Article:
March for Life: Comfort and confidence in the Holy Name of Jesus

I really wanted to write about the March for Life today, I feel like my heart’s right in D.C. with the marchers who are braving the cold and snow and ridicule and hatred and silent media all for the babies. And I thought — what better way than by writing about the Holy Name of Jesus? I found such comfort in the Holy Name during the height of the Planned Parenthood Videos expose, even writing about it in my August CatholicMom.com column: Planned Parenthood vs. the Holy Name of Jesus. I also looked into devotion to the Holy Name a little more, and was delighted to discover that the saint my alma mater was named after, St. Bernardine of Siena, was THE promoter of the Holy Name! And then yesterday my mom and I were talking about Jesus’ different names and what they mean, specifically Christ, Emmanuel, Jesus, and Messiah. So I thought I’d do just a small bit of info about each:

Christ
From Behind the Name: “Means ‘anointed’, derived from Greek χριω (chrio) ‘to anoint’. This was a name applied to Jesus by early Greek-speaking Christians. It is a translation of the Hebrew word מָשִׁיחַ (mashiyach), commonly spelled in English messiah, which also means ‘anointed’.”

There are a lot of names connected to Christ that are familiar, like Christian, Christopher, Christine/a, and some that are unfamiliar, like (according to the DMNES): Christophera, Christred, Christwin, and Christwina! I think my favorite version is Christiana.

Emmanuel
From Behind the Name: “From the Hebrew name עִמָּנוּאֵל (‘Immanu’el) meaning ‘God is with us’. This was the foretold name of the Messiah in the Old Testament. It has been used in England since the 16th century in the spellings Emmanuel and Immanuel, though it has not been widespread. The name has been more common in continental Europe, especially in Spain and Portugal (in the spellings Manuel and Manoel).”

I know you’ll laugh, but ever since seeing Manny the Mammoth in Ice Age, I’ve though Manny was a pretty great nickname for a boy, and I love the meaning of Emmanuel. It would be great for a Christmas baby! I love the feminine variants Emmanuelle and Emmanuela as well — lots of good nickname options! Emma, Ella, Nell(a), and even Manny (my husband’s godmother’s name was one of the Emmanuel variants [I’m just not sure which] and she went by Manny).

Jesus
From Behind the Name: “English form of Ιησους (Iesous), which was the Greek form of the Aramaic name יֵשׁוּעַ (Yeshu’a). Yeshu’a is itself a contracted form of Yehoshu’a (see JOSHUA). Yeshua ben Yoseph, better known as Jesus Christ, was the central figure of the New Testament and the source of the Christian religion. The four Gospels state that he was the son of God and the Virgin Mary who fulfilled the Old Testament prophecies of the Messiah. He preached for three years before being crucified in Jerusalem.”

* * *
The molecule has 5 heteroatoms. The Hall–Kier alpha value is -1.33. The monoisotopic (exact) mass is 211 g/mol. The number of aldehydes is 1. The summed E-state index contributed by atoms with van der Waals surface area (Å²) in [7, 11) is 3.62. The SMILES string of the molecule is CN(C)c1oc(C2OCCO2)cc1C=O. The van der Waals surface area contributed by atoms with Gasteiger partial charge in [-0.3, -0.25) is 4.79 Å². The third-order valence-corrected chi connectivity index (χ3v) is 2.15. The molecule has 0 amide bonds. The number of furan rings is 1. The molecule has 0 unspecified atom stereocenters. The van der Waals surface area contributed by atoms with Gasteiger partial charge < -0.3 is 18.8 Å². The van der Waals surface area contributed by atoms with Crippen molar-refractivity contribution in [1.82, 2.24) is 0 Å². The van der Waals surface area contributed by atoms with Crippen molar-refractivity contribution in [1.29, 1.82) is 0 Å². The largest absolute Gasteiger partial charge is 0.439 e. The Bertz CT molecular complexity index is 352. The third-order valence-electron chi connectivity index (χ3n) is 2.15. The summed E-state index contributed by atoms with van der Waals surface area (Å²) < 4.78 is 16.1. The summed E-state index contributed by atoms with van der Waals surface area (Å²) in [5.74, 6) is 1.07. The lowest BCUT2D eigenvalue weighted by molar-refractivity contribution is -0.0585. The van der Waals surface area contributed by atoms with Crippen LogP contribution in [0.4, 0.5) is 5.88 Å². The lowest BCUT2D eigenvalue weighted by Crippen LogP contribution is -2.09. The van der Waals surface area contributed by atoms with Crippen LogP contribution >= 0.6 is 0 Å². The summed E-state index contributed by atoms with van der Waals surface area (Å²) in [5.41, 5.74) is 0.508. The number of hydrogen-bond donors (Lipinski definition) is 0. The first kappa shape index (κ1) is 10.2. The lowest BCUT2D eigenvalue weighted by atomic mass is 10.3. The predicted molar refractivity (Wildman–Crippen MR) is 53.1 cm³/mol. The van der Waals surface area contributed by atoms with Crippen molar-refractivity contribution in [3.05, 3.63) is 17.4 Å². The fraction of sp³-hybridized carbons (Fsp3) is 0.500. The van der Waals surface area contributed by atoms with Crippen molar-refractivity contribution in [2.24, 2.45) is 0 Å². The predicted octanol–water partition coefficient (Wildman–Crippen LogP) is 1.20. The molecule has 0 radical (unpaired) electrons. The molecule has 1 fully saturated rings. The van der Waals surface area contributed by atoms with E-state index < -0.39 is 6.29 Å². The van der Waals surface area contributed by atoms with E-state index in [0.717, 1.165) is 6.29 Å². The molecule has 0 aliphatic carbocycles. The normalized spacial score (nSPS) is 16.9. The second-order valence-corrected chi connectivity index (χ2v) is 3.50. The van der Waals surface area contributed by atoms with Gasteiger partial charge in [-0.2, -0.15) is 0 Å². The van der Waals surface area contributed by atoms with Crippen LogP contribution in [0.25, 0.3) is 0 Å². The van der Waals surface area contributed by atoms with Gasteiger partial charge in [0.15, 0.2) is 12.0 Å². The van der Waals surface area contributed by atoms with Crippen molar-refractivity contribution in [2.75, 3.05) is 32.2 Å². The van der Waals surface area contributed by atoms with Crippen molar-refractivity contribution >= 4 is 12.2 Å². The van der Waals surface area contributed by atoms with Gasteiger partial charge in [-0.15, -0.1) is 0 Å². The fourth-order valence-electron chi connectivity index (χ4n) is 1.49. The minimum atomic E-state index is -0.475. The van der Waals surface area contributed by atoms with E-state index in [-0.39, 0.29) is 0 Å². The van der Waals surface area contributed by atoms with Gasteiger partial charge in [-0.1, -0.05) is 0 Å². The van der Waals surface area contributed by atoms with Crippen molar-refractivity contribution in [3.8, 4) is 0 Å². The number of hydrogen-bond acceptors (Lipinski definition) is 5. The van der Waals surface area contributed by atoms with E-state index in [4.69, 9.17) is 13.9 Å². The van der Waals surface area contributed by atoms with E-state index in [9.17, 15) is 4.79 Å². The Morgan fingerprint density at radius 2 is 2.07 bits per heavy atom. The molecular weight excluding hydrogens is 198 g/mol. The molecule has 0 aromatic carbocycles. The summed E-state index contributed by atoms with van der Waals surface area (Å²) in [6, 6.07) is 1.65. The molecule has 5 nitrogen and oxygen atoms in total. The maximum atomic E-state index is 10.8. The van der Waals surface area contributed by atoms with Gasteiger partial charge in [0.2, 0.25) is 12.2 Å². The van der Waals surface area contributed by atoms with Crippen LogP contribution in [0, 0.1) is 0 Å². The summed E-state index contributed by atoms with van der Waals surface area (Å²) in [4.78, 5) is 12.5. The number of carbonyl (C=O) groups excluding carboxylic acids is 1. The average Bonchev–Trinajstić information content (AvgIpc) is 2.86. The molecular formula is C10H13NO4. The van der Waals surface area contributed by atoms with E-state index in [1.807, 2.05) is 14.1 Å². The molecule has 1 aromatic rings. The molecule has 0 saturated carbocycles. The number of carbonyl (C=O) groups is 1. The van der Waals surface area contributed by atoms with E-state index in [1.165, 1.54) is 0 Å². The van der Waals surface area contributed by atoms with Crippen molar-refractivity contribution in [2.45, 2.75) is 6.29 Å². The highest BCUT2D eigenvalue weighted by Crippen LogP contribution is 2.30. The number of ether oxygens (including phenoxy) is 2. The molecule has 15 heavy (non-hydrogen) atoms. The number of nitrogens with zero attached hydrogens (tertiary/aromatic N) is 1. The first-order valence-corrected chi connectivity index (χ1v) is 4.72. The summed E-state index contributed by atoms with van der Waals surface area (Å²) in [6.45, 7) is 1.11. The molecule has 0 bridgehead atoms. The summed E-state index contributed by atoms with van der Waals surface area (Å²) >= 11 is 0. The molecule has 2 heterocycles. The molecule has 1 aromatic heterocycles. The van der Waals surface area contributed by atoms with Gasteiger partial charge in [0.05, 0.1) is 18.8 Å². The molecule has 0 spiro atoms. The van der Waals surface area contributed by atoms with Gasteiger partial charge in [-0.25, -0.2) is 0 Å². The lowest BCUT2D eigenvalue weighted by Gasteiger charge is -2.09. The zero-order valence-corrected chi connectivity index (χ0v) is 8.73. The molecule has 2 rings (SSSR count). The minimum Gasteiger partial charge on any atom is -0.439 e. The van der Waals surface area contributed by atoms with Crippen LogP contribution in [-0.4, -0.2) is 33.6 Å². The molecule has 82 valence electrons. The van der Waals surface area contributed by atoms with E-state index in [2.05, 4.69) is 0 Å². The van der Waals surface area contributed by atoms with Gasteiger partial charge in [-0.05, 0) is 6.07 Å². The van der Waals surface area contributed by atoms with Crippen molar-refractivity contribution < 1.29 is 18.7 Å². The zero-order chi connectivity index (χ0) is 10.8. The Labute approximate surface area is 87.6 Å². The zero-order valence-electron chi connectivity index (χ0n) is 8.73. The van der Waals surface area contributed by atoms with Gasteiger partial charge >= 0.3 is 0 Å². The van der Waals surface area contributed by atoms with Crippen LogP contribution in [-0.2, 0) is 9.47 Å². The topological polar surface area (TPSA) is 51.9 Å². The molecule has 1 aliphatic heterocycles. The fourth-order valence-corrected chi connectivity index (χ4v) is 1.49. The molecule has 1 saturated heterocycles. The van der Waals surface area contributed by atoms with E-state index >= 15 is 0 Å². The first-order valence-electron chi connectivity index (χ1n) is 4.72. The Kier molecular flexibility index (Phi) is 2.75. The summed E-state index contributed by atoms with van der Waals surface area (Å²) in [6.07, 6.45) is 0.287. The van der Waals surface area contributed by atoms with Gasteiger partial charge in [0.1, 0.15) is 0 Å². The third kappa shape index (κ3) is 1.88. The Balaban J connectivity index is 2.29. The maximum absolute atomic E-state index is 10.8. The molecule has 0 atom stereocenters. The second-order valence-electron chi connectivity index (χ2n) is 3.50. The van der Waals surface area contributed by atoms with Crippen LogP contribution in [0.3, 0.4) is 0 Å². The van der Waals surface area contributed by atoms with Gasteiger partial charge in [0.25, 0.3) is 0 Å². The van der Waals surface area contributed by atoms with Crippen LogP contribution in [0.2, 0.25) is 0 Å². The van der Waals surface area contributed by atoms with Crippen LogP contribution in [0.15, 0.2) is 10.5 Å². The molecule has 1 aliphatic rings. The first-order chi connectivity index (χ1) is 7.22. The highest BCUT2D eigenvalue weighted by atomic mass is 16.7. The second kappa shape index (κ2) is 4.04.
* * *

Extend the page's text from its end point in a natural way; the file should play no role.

“Yeshua ben Yoseph” always jumps out at me — it’s equal parts so cool and also so common. Does that make sense? I always think of Him as Jesus, which equals God in my mind; seeing Yeshua ben Yoseph makes Him seem so “normal.” Which of course he was, both, God and Man, fully. What an awesome mystery.

This is the Joshua bit: “From the Hebrew name יְהוֹשֻׁעַ (Yehoshu’a) meaning “YAHWEH is salvation”. Joshua was one of the twelve spies sent into Canaan by Moses, as told in the Old Testament. After Moses died Joshua succeeded him as leader of the Israelites. As an English name, Joshua has been in use since the Protestant Reformation. The name Jesus comes from a Greek translation of the Aramaic short form יֵשׁוּעַ (Yeshu’a), which was the real name of Jesus.”

Messiah
See Christ above. The entry at Nameberry references that Tennessee judge who ruled that parents couldn’t name their son Messiah “because there’s only one” — it was overturned, and in fact the name Messiah was #298 in 2014!

I was delighted to discover recently that the month of January also happens to be devoted to the Holy Name of Jesus! I’m sure it’s no coincidence — even if the organizers of the March for Life didn’t realize that in the beginning, we all know Heaven did.